The Biden administration is considering restrictions on imports of Chinese “smart cars” and related components that would go beyond tariffs to address growing US concerns about data security, according to people familiar with the matter.
The measures would apply to electric vehicles and parts originating from China, no matter where they’re finally assembled, to prevent Chinese makers from moving cars and components into American markets through third countries like Mexico, the people said. The measures could also apply to other countries about which the US has data concerns, one of the people said. Tariffs alone, they added, won’t fully address this issue.
US officials are particularly concerned about the troves of data collected by so-called smart cars — which include EVs and other types of connected and autonomous vehicles — said the people, who were granted anonymity to discuss confidential conversations. Many of today’s cars, both gas and electric, are equipped with modems connecting them to the internet, making them potential targets for hacking.
The administration may try to address data security concerns using existing Commerce Department authorities to regulate some information and communications technology transactions, some of the people said, but no decision has been made as officials conduct a sweeping policy study.
A separate executive order intended to ensure data privacy in general is expected to be released as soon as next week, and officials are also weighing adjustments to a 27.5% tariff on Chinese EVs originally imposed by President Donald Trump.
The White House and Commerce Department declined to comment.
Electric vehicles collect vast amounts of information about their drivers and surroundings, and intense competition in the industry is pushing automakers to equip their cars with more and better sensors and driver assistance software. Chinese regulations require automobile companies to store and process much of that data within the country — a rule that could cover sensitive personal information collected by EVs, from license plates to facial characteristics.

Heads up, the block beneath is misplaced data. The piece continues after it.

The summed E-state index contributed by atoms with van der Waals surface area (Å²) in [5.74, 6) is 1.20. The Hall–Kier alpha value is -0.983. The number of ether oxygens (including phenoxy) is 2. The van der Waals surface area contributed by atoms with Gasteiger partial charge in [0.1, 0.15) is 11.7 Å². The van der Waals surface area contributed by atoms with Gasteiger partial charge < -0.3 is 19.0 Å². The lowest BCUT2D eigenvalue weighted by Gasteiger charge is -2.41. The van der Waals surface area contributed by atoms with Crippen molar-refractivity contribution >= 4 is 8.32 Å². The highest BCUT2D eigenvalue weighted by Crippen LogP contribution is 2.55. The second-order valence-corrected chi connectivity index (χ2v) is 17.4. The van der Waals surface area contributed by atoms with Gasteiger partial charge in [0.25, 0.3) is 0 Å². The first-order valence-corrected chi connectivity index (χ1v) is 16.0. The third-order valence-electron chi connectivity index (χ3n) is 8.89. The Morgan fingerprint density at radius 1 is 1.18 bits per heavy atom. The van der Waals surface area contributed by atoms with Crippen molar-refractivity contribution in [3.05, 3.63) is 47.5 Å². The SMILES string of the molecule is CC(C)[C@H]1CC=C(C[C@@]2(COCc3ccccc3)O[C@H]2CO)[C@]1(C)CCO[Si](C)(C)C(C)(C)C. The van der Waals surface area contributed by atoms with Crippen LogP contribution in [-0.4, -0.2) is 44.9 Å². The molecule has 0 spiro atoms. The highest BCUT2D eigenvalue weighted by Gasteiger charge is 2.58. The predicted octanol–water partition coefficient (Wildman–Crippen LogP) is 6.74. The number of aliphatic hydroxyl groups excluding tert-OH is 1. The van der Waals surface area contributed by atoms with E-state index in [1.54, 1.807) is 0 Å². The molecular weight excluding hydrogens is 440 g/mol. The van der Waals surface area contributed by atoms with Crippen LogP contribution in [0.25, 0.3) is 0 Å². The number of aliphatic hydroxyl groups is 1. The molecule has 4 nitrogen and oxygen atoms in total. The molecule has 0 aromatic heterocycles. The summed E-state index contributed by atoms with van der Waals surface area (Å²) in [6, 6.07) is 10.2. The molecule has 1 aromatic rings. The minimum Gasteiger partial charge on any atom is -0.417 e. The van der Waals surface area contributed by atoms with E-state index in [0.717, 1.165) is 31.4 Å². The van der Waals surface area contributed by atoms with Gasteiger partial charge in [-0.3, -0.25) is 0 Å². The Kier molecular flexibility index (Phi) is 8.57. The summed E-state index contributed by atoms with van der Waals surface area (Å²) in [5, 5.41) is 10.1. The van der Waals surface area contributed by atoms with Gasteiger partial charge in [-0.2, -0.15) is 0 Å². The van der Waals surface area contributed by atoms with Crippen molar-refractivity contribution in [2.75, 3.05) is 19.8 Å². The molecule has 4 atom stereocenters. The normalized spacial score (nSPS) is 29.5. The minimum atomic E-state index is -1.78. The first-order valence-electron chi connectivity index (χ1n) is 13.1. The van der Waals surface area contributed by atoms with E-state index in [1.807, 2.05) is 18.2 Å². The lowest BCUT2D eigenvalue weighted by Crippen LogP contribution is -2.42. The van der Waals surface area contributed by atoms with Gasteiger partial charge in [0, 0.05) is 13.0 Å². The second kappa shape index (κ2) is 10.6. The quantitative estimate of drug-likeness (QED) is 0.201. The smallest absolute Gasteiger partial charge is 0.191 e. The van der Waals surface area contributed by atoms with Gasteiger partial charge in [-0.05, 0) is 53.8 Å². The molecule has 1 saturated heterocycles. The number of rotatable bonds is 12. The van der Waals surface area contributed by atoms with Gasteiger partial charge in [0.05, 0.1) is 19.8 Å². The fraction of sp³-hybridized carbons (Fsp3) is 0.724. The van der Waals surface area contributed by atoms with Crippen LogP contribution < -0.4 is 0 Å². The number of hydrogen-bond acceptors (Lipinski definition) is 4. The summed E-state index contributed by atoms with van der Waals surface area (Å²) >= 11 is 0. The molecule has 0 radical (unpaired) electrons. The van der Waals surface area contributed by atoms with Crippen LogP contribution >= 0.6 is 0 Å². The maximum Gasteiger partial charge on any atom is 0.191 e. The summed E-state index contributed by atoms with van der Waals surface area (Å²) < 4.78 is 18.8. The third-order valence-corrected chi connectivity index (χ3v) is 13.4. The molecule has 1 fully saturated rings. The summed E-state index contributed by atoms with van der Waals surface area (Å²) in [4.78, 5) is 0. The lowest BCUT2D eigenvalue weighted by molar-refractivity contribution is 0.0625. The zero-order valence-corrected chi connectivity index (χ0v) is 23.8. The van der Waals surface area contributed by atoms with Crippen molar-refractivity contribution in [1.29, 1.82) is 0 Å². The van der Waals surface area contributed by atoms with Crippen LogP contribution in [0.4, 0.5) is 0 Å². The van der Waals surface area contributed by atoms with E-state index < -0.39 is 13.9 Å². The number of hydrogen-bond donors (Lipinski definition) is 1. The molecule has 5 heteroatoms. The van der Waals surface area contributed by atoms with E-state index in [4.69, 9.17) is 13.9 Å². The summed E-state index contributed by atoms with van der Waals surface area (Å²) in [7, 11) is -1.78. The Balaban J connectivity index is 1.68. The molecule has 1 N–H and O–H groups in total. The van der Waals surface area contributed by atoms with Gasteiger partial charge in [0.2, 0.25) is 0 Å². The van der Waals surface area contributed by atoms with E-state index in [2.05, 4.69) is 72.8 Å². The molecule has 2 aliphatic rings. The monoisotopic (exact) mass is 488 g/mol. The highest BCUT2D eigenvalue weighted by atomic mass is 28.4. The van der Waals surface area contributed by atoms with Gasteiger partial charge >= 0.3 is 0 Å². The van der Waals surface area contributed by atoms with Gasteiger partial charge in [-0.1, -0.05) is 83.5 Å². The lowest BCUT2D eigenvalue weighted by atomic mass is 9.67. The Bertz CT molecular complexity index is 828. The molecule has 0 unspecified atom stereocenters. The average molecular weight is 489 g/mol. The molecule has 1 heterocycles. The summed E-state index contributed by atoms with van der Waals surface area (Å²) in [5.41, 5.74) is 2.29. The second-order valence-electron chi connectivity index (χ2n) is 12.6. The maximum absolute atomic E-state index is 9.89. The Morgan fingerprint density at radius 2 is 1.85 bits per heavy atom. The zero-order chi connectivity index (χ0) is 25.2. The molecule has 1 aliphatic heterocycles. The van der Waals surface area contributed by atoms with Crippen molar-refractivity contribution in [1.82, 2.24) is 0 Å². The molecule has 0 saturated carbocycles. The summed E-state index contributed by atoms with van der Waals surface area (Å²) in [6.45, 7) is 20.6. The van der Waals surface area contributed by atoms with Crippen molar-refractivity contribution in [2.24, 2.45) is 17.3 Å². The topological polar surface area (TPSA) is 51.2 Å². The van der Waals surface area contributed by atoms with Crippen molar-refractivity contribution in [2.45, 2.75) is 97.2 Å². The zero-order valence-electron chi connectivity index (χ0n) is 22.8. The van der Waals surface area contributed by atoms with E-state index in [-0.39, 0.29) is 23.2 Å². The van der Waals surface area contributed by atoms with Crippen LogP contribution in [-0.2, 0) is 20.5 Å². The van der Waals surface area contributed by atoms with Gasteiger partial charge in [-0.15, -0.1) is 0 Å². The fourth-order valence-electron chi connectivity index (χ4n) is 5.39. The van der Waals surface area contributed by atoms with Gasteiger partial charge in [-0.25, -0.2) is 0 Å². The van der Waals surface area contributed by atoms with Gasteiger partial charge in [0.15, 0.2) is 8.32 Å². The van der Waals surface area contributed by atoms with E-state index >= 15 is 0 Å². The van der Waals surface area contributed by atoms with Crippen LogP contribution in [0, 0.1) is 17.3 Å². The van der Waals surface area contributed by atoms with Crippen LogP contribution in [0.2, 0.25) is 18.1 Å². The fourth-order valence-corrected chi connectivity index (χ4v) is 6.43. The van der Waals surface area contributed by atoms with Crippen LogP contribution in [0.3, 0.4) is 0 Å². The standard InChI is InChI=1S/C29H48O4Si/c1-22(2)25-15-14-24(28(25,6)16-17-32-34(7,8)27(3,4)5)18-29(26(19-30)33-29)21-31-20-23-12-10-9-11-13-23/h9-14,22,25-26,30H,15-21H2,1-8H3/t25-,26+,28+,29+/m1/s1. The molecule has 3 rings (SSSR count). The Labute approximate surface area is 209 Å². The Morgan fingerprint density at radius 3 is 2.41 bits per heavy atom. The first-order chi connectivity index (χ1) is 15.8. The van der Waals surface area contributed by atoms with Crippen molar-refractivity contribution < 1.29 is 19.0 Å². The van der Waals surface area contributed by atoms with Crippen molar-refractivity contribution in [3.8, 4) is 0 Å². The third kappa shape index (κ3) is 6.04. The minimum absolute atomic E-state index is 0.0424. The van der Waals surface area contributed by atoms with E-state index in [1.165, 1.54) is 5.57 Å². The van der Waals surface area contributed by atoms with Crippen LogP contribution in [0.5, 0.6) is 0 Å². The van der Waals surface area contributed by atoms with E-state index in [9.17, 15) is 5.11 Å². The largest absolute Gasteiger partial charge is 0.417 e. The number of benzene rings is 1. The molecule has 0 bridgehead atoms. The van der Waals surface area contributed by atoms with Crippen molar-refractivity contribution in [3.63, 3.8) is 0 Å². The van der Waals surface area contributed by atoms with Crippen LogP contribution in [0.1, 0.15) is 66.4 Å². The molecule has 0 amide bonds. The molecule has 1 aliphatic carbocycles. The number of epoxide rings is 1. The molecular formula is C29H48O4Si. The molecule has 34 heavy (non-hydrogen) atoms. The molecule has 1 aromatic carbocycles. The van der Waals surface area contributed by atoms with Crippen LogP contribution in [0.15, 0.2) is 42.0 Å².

Commerce Secretary Gina Raimondo worries that data could wind up in Beijing’s hands, she said last week, pointing to China’s ban on Tesla Inc. cars near government gatherings and for military use. “You can’t drive a Tesla on certain parts of Chinese roads, they say for national security reasons,” she said at an Atlantic Council event. “Well, think about that. What are the national security concerns?”
Chinese automakers like BYD Co. have stayed out of American markets in part because of high tariffs, but US officials think they may eventually choose to swallow those costs. The retail price of EVs made in China is less than half that of those manufactured in the US, so a flood a Chinese cars could upend President Joe Biden’s efforts to turbocharge domestic EV production. There’s also worry in Congress that Chinese companies like Contemporary Amperex Technology Co., the world’s biggest EV battery maker, may try to take advantage of tax credits in the Inflation Reduction Act, Democrats’ signature climate law.
The Biden administration is considering increasing duties on Chinese EVs and other clean-energy goods in a long-awaited review of the Trump policy. But the broader effort — grounded in part on the data security concerns — goes beyond what was originally anticipated, aiming to counter potential attempts by Chinese companies to evade tariffs using third-country shipments.
Companies including BYD have been considering sites in Mexico for factory investments, and Treasury Secretary Janet Yellen said in December that the US intends to help Mexico beef up screening of foreign investments, including from China.
Trump, who has for years been vocal about Chinese EV firms’ ambitions in Mexico, has pledged to ratchet up tariffs on China if elected president in November, saying this month he may even go beyond a previously floated across-the-board figure of 60%.